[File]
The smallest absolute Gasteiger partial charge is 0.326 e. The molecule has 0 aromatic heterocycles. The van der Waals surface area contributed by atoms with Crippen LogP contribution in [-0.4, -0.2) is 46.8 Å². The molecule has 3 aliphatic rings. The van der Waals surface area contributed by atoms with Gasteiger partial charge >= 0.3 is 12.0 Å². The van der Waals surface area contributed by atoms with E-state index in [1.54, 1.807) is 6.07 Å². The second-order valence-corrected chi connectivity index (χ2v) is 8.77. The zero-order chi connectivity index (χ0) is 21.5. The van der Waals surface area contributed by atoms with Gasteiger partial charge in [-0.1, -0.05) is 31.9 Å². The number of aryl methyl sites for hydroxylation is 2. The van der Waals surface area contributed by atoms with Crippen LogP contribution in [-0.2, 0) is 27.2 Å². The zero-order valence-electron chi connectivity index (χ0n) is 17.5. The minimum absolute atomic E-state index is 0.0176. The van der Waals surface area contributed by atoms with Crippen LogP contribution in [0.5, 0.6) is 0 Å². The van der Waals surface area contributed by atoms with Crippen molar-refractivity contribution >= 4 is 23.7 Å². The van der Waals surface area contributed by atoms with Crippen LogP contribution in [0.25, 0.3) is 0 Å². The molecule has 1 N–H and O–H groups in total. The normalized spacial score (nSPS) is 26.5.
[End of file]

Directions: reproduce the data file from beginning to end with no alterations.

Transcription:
The smallest absolute Gasteiger partial charge is 0.326 e. The molecule has 0 aromatic heterocycles. The van der Waals surface area contributed by atoms with Crippen LogP contribution in [-0.4, -0.2) is 46.8 Å². The molecule has 3 aliphatic rings. The van der Waals surface area contributed by atoms with Gasteiger partial charge >= 0.3 is 12.0 Å². The van der Waals surface area contributed by atoms with E-state index in [1.54, 1.807) is 6.07 Å². The second-order valence-corrected chi connectivity index (χ2v) is 8.77. The zero-order chi connectivity index (χ0) is 21.5. The van der Waals surface area contributed by atoms with Gasteiger partial charge in [-0.1, -0.05) is 31.9 Å². The number of aryl methyl sites for hydroxylation is 2. The van der Waals surface area contributed by atoms with Crippen LogP contribution in [-0.2, 0) is 27.2 Å². The zero-order valence-electron chi connectivity index (χ0n) is 17.5. The minimum absolute atomic E-state index is 0.0176. The van der Waals surface area contributed by atoms with Crippen LogP contribution in [0.5, 0.6) is 0 Å². The van der Waals surface area contributed by atoms with Crippen molar-refractivity contribution >= 4 is 23.7 Å². The van der Waals surface area contributed by atoms with Crippen LogP contribution in [0.25, 0.3) is 0 Å². The molecule has 1 N–H and O–H groups in total. The normalized spacial score (nSPS) is 26.5.